DC Emancipation Act Featured on National Archives Web Site
Press Release · Tuesday, February 26, 2002

College Park, MD

April 16, 2002 marks the 140th anniversary of the signing of the bill by President Abraham Lincoln that ended slavery in the District of Columbia. The original Act which is housed at the National Archives College Park facility, is featured on the National Archives web site: The site also includes the text of the Act and related information.

The passage of the District of Columbia Emancipation Act came nine months before President Lincoln issued the Emancipation Proclamation and brought to conclusion decades of agitation aimed at ending what antislavery advocates called "the national shame" of slavery in the nation's capital.

The law provided for immediate emancipation, compensation to loyal Unionist masters of up to $300 for each freed slave, voluntary colonization of former slaves to colonies outside the United States, and payments of up to $100 to each person choosing emigration. Over the next 9 months, the federal government paid almost $1 million for the freedom of approximately 3,100 former slaves.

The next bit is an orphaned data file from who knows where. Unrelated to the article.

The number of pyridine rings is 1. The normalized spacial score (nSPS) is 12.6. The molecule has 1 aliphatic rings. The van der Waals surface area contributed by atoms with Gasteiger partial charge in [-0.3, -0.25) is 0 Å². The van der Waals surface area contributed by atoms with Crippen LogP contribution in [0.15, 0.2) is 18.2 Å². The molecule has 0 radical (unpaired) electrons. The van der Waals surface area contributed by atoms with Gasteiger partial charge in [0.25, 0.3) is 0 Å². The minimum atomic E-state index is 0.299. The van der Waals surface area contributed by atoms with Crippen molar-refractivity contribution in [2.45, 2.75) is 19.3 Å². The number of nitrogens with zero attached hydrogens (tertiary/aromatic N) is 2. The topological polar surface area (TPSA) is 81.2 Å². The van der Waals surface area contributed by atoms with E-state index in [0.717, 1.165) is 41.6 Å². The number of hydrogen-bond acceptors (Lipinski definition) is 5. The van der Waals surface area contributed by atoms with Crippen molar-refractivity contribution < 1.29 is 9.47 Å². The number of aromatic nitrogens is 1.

The District of Columbia Emancipation Act is the only example of compensated emancipation in the United States. Though its three-way approach of immediate emancipation, compensation, and colonization did not serve as a model for the future, it was an early signal of slavery's death. Emancipation was greeted with great jubilation by the District's African-American community. For many years afterward, black Washingtonians celebrated Emancipation Day on April 16 with parades and festivals.

For additional PRESS information, please contact the National Archives Public Affairs staff at (301) 837-1700 or by e-mail. Visit the National Archives Home Page on the World Wide Web at


This page was last reviewed on August 16, 2018.
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